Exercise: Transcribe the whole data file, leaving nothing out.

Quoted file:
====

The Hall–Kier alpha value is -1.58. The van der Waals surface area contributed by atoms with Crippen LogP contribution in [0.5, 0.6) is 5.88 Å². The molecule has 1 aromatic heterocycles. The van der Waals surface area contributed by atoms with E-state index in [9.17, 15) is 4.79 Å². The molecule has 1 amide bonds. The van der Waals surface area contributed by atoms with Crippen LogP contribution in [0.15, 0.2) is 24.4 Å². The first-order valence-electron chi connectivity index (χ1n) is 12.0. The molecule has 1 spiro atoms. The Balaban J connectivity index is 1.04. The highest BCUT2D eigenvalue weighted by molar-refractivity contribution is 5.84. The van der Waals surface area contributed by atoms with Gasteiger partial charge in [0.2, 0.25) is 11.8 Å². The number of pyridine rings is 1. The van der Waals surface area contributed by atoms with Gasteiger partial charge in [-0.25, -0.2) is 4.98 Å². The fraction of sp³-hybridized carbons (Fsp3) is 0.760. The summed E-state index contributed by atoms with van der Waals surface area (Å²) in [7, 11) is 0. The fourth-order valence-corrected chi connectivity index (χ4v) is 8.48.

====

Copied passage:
The Hall–Kier alpha value is -1.58. The van der Waals surface area contributed by atoms with Crippen LogP contribution in [0.5, 0.6) is 5.88 Å². The molecule has 1 aromatic heterocycles. The van der Waals surface area contributed by atoms with E-state index in [9.17, 15) is 4.79 Å². The molecule has 1 amide bonds. The van der Waals surface area contributed by atoms with Crippen LogP contribution in [0.15, 0.2) is 24.4 Å². The first-order valence-electron chi connectivity index (χ1n) is 12.0. The molecule has 1 spiro atoms. The Balaban J connectivity index is 1.04. The highest BCUT2D eigenvalue weighted by molar-refractivity contribution is 5.84. The van der Waals surface area contributed by atoms with Gasteiger partial charge in [0.2, 0.25) is 11.8 Å². The number of pyridine rings is 1. The van der Waals surface area contributed by atoms with Gasteiger partial charge in [-0.25, -0.2) is 4.98 Å². The fraction of sp³-hybridized carbons (Fsp3) is 0.760. The summed E-state index contributed by atoms with van der Waals surface area (Å²) in [7, 11) is 0. The fourth-order valence-corrected chi connectivity index (χ4v) is 8.48.